One of the things I’ve been thinking about recently, especially since I’ve been reading the Conversations with God series of books, is what gratitude, i.e. thanking someone, really means.
At the end of last month I was in Little Rock, for my mother’s hip surgery. The day after it happened, she was in a lot of pain – she hurt from the surgery and was quite tired. But part of what was stressing her out was not physical at all – one of her friends had sent her flowers, and my mother couldn’t figure out how to use the phone system to call out and thank her. (The phone system in the hospital was something else – I couldn’t get it to consistently dial out either.) But it bothered me that, when she needed to be focusing all her energy on getting well, she was literally worrying herself sick over this perceived duty to a friend.
It made me think of something I read in the CWG books, and something I had heard from a couple of wise people I know – most people minsunderstand the concept of gratitude. They believe that a person should be grateful out of obligation. If someone does something nice for you, you are obligated to thank them, to show them your gratitude. Lots of people believe this. I was raised to believe it growing up, but it never made sense to me so it didn’t stick.
The way I see it, a thank-you had already been given in this circumstance – not by my mother, but by the friend who sent the flowers. My mother provided an opportunity for those around her to express their love and care and concern. The friend was grateful for this opportunity, and responded with a thank-you gift of flowers. Therefore, a thank-you in return from my mother was unnecessary – if anything, a “you’re welcome” was in order. But it seems to me that the best “you’re welcome” would have been for my mother to bask in the good feelings her friend intended, and draw on those positive feelings to get better.
Interpreted this way, gratefulness arises out of opportunity rather than obligation. That’s one thing the Conversations with God books stress – that the best relationships, the ones that really work, are the ones that are based on opportunity for both people involved to grow and experience and create – not the relationships based on obligation, which tend to become limiting and stifling.
I’ve read of Polynesian cultures where one tribe will send lavish gifts to another tribe – not as a gesture of goodwill, but to “put them under an obligation.” The receiving tribe, by custom, will then be obliged to “thank” the giving tribe with even more generous gifts – perhaps gifts they can’t afford, wrecking their economy and weakening their tribe. How stupid. How primitive. Of course, we do the same things.
The times I have strayed to the wrong side of the opportunity/obligation line, I have paid for it. About three years ago, a friend of mine – an attractive blond female friend – had to go to the hospital for surgery. I bought a cute stuffed animal at a gift shop and sent it to her work. But the gift had the opposite effect of what I intended – she never called to thank me for the gift, and within a couple of months we weren’t talking. At the time, people who were aware of the situation said she was being very rude, and owed me a thank-you. While I appreciate their moral support, I’m now inclined to disagree with them. She didn’t owe me a thing.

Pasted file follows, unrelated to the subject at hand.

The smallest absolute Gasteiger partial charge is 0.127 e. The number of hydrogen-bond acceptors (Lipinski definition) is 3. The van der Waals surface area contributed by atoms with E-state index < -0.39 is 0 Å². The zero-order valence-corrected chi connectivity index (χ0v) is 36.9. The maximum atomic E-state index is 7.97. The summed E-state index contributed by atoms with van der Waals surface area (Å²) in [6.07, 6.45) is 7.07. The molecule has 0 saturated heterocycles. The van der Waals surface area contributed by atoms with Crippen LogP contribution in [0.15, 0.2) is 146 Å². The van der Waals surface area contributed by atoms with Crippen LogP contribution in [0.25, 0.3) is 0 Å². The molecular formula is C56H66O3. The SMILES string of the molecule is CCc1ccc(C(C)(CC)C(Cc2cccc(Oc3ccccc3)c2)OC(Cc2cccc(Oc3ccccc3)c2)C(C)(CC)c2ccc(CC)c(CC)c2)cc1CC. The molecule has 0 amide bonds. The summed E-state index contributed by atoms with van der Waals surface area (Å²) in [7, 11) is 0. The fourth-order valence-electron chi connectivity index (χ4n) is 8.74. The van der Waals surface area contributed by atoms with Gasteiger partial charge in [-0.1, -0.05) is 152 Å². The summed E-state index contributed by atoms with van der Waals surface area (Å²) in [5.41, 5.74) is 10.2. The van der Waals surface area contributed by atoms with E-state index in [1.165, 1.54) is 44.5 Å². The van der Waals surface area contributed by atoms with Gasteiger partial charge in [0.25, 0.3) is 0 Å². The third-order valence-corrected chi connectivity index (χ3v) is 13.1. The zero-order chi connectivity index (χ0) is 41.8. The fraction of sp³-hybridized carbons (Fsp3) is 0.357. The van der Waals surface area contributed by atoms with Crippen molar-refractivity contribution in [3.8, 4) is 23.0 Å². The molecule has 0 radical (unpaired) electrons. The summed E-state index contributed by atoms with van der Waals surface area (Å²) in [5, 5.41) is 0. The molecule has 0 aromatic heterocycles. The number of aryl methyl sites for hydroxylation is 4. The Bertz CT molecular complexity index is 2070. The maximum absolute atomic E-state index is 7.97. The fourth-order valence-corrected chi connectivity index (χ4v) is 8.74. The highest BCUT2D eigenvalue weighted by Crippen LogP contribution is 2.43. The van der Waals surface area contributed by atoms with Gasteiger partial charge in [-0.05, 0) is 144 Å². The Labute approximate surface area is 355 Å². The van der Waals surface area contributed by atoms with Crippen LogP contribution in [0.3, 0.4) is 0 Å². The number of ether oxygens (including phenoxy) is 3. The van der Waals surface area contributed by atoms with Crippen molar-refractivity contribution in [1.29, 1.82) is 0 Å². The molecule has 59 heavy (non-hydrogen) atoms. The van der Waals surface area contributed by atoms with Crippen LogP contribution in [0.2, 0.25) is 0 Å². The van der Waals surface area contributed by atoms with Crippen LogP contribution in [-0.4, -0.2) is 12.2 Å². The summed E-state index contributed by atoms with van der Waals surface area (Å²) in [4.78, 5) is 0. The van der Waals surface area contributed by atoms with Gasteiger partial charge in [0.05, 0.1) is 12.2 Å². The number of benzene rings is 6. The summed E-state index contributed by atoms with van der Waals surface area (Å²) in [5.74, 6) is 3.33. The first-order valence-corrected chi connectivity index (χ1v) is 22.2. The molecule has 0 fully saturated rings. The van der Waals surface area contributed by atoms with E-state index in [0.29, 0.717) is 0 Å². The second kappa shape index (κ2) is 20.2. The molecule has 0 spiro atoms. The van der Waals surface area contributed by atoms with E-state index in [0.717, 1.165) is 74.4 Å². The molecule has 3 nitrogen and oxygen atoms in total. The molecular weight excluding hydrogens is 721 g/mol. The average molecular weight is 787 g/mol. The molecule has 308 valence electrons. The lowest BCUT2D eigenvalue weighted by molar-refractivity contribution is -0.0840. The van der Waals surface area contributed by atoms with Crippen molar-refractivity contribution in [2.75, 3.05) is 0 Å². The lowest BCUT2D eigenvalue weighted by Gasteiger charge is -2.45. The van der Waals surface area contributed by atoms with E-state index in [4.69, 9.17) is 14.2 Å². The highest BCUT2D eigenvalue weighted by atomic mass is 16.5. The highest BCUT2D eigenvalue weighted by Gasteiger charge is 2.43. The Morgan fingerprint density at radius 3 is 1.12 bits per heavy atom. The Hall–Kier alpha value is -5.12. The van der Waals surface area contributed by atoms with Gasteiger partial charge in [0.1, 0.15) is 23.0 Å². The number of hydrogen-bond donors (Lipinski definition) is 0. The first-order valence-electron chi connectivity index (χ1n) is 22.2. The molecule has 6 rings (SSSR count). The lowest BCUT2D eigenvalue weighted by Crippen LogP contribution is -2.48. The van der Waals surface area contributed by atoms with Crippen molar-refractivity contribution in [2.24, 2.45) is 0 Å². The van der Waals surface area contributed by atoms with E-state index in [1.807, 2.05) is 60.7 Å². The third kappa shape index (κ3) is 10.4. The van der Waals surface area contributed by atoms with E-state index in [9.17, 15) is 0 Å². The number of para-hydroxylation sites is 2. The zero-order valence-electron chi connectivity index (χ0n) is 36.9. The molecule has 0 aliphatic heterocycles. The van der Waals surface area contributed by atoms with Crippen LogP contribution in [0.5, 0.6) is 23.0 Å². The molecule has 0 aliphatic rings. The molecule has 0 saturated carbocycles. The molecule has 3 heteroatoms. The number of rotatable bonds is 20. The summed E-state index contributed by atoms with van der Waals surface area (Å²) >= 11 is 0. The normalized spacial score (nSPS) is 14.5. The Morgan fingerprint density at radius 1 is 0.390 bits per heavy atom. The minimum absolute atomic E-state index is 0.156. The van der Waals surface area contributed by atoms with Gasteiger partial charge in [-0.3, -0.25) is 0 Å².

On a superficial level, giving the gift was a very nice expression. The problem is that on a deeper level (and perhaps I didn’t even consciously realize this at the time) I gave her the stuffed animal to put her under an obligation. I wanted to obligate her to spend time with me. She sensed this (no matter what is going on at a superficial level, intuition always picks up the true deeper meaning), and the result was a sense of distrust rather than the good feelings I wanted her to experience. So, when you look at it this way, she didn’t owe me a thank-you – if anything, I owed her an apology! Especially considering that I chose to put this burden on her as she was recovering from surgery!
I’ll admit that this concept – that you’re thanking somebody when you give, and are not obligated to thank when you receive – is a lot to grasp, and it’s a 180-degree turn from the way society has traditionally thought of gratitude and thanks. And the idea of giving selflessly is espeically muddied when attraction and relationships are involved. I haven’t figured it all out myself yet – still working on it. Perhaps I’ll be working on it for the rest of my life.
Okay, tired of typing so I’m going to end this post. But, there is going to be a Part 2 to this, discussing how one could raise children under this kind of value system. Until then…